Beware of Multi-Generational Joint Property Ownership
Following up on our previous blog post concerning joint accounts, I felt the need to warn about some issues involved with the multi-generational joint ownership of real property. A typical situation usually involves a retiree who has children and wants to add the children as joint tenants on the family home to avoid probate. Although this may seem like a good idea at first, such a transaction could have a negative impact in any one of a number of ways.
First of all, any individual who adds another person to the title of their real property is creating a transfer. A transfer of interest in property must be for fair market value, or the person making the transfer runs the risk of being denied Medicaid benefits altogether or being assessed Medicaid penalties for divesting or gifting. A divestment or gift, for Medicaid purposes, is any transfer of interest in real or personal property that is for less than fair market value. If you divest or gift something away, it will be presumed that such divestments or gifts were made in order to qualify for Medicaid, and penalties may be assessed or benefits may be denied. Please remember that Medicaid tracks all transfers made within five years of the date of applying for Medicaid.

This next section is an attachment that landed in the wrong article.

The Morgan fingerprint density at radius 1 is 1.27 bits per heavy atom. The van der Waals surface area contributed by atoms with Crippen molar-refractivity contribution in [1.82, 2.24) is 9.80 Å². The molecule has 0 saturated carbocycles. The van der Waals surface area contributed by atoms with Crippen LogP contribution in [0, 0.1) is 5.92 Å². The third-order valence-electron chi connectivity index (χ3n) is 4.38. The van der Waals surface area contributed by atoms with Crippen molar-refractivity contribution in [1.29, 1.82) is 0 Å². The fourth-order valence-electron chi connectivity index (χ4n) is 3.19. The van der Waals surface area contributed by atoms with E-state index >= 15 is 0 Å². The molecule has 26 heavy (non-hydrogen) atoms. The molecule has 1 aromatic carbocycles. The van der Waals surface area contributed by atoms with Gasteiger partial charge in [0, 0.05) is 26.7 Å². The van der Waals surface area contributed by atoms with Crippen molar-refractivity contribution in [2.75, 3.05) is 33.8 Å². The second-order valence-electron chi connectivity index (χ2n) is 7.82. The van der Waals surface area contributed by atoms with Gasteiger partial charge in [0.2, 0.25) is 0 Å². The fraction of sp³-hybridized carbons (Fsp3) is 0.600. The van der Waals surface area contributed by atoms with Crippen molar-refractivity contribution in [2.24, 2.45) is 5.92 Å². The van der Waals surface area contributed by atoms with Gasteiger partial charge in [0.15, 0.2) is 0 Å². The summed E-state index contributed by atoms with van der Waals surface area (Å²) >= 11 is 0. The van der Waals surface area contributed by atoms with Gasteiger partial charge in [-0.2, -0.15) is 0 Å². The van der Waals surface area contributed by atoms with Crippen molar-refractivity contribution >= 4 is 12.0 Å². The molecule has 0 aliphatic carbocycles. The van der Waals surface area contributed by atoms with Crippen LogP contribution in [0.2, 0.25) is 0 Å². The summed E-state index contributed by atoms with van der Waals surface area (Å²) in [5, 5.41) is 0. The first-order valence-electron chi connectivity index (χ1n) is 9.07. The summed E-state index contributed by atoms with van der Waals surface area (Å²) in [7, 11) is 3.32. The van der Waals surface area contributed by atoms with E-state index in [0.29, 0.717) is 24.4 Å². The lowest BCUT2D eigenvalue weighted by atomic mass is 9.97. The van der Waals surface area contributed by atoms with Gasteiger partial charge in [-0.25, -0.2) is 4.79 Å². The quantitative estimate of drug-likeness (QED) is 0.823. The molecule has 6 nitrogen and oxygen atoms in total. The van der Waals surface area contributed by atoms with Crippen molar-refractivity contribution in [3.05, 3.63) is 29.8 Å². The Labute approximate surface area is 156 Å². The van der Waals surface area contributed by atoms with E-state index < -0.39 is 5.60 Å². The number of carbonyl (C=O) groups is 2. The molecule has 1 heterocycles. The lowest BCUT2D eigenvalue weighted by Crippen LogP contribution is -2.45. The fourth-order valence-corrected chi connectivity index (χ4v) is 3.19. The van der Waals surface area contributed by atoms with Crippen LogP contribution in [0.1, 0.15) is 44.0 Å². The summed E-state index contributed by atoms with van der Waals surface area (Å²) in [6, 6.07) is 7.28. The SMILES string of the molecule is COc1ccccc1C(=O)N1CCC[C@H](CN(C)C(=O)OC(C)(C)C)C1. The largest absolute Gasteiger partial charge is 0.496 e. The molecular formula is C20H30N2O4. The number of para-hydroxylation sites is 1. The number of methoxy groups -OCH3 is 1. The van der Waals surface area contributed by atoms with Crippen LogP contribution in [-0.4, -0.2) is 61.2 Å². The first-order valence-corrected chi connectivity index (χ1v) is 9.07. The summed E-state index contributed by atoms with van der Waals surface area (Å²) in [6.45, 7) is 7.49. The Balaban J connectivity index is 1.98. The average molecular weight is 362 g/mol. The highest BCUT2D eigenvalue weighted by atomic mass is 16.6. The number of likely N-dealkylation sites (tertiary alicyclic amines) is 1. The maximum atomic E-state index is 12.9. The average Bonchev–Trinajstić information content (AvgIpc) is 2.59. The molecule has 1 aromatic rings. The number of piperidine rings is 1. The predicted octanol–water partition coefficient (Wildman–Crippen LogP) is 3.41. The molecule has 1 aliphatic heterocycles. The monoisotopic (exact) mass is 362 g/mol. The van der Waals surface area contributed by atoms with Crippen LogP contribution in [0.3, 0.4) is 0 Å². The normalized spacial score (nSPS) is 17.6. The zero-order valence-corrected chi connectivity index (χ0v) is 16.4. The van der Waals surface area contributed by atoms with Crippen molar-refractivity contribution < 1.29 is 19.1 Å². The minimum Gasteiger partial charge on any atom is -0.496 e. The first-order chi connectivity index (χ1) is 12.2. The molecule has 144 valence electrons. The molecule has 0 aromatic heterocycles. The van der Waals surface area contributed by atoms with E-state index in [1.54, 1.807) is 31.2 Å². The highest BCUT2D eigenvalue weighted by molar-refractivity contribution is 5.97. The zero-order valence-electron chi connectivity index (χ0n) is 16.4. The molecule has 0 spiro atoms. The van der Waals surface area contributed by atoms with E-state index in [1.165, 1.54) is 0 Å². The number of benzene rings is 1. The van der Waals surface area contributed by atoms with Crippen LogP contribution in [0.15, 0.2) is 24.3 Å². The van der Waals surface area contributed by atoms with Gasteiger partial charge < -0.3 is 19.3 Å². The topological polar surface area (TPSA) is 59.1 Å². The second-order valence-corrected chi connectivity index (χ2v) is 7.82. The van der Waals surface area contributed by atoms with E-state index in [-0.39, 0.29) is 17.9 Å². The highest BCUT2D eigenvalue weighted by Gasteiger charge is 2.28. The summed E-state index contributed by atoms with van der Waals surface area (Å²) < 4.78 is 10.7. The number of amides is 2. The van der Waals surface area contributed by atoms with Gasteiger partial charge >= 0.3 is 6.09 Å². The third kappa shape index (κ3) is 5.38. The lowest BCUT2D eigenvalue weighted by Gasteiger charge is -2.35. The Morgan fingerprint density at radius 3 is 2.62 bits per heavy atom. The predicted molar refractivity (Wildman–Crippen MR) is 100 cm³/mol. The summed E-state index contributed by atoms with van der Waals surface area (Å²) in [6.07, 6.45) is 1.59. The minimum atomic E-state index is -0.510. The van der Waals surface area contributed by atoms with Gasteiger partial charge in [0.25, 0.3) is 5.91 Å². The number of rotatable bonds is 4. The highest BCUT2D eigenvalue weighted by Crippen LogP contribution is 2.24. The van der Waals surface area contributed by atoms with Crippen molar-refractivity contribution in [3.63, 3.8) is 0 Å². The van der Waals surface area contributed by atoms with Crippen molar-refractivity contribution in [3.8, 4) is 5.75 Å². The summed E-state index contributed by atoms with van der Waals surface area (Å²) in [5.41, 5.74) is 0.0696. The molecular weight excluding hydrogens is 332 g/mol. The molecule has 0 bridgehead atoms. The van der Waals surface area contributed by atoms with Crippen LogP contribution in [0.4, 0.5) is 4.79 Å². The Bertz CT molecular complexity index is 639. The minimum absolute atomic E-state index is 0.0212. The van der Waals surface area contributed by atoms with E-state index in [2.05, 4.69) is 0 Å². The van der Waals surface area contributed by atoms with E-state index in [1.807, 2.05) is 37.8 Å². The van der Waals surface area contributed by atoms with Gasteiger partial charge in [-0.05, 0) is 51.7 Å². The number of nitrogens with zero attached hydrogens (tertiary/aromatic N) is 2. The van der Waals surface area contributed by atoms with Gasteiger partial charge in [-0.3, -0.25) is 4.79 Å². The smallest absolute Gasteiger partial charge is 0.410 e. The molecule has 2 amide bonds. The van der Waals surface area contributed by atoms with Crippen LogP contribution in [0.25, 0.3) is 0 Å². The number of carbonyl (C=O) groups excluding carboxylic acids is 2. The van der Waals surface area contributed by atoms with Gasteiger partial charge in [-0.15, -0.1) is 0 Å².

Secondly, consider the rights you have as a sole owner of your real estate. If you are the sole owner of your home, and you place two of your children on the title as joint tenants, you have effectively split your rights into thirds. Further, think of the liability you have as a sole owner verses a joint owner. Any issues involved with the new joint tenants’ creditors could become issues of your own. If your joint tenants experience divorce, bankruptcy, a business failure, a court judgment, or any other kind of liability, your home would be exposed to their creditors.
The bottom line is this: there are better ways to avoid probate than to quit claiming interests in your real property multi-generationally. Whenever considering any transfers of interest in real property, seek out the advice of an experienced elder law attorney. Remember, even innocent transfers could create Medicaid penalties or lead to the denial of benefits.
Michigan Elder Law Attorneys at The Elder Law Firm PC provide assistance in protecting your assets and protecting your family through trusts, wills, Medicaid and estate planning. Contact us by calling 877.933.7252 or by requesting a free consultation online here.